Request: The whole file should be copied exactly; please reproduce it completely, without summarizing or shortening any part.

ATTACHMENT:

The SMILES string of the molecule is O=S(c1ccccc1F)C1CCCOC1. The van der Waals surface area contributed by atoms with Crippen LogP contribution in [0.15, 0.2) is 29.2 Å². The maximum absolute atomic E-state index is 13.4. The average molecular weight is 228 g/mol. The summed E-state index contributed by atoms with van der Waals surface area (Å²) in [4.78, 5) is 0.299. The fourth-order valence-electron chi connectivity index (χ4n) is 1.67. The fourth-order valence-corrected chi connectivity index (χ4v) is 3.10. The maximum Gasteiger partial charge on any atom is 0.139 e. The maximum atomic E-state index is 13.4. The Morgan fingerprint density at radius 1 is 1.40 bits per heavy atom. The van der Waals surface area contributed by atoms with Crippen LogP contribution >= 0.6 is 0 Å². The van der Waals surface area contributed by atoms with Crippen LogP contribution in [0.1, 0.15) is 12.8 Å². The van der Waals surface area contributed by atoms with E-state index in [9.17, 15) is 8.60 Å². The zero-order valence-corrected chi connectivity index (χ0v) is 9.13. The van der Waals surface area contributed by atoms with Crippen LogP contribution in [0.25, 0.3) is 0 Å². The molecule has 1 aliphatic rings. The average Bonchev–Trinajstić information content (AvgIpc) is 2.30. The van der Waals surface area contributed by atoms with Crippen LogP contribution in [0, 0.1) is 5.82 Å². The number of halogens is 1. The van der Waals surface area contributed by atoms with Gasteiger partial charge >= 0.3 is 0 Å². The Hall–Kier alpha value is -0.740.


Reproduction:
The SMILES string of the molecule is O=S(c1ccccc1F)C1CCCOC1. The van der Waals surface area contributed by atoms with Crippen LogP contribution in [0.15, 0.2) is 29.2 Å². The maximum absolute atomic E-state index is 13.4. The average molecular weight is 228 g/mol. The summed E-state index contributed by atoms with van der Waals surface area (Å²) in [4.78, 5) is 0.299. The fourth-order valence-electron chi connectivity index (χ4n) is 1.67. The fourth-order valence-corrected chi connectivity index (χ4v) is 3.10. The maximum Gasteiger partial charge on any atom is 0.139 e. The maximum atomic E-state index is 13.4. The Morgan fingerprint density at radius 1 is 1.40 bits per heavy atom. The van der Waals surface area contributed by atoms with Crippen LogP contribution >= 0.6 is 0 Å². The van der Waals surface area contributed by atoms with Crippen LogP contribution in [0.1, 0.15) is 12.8 Å². The van der Waals surface area contributed by atoms with E-state index in [9.17, 15) is 8.60 Å². The zero-order valence-corrected chi connectivity index (χ0v) is 9.13. The van der Waals surface area contributed by atoms with Crippen LogP contribution in [0.25, 0.3) is 0 Å². The molecule has 1 aliphatic rings. The average Bonchev–Trinajstić information content (AvgIpc) is 2.30. The van der Waals surface area contributed by atoms with Crippen LogP contribution in [0, 0.1) is 5.82 Å². The number of halogens is 1. The van der Waals surface area contributed by atoms with Gasteiger partial charge >= 0.3 is 0 Å². The Hall–Kier alpha value is -0.740.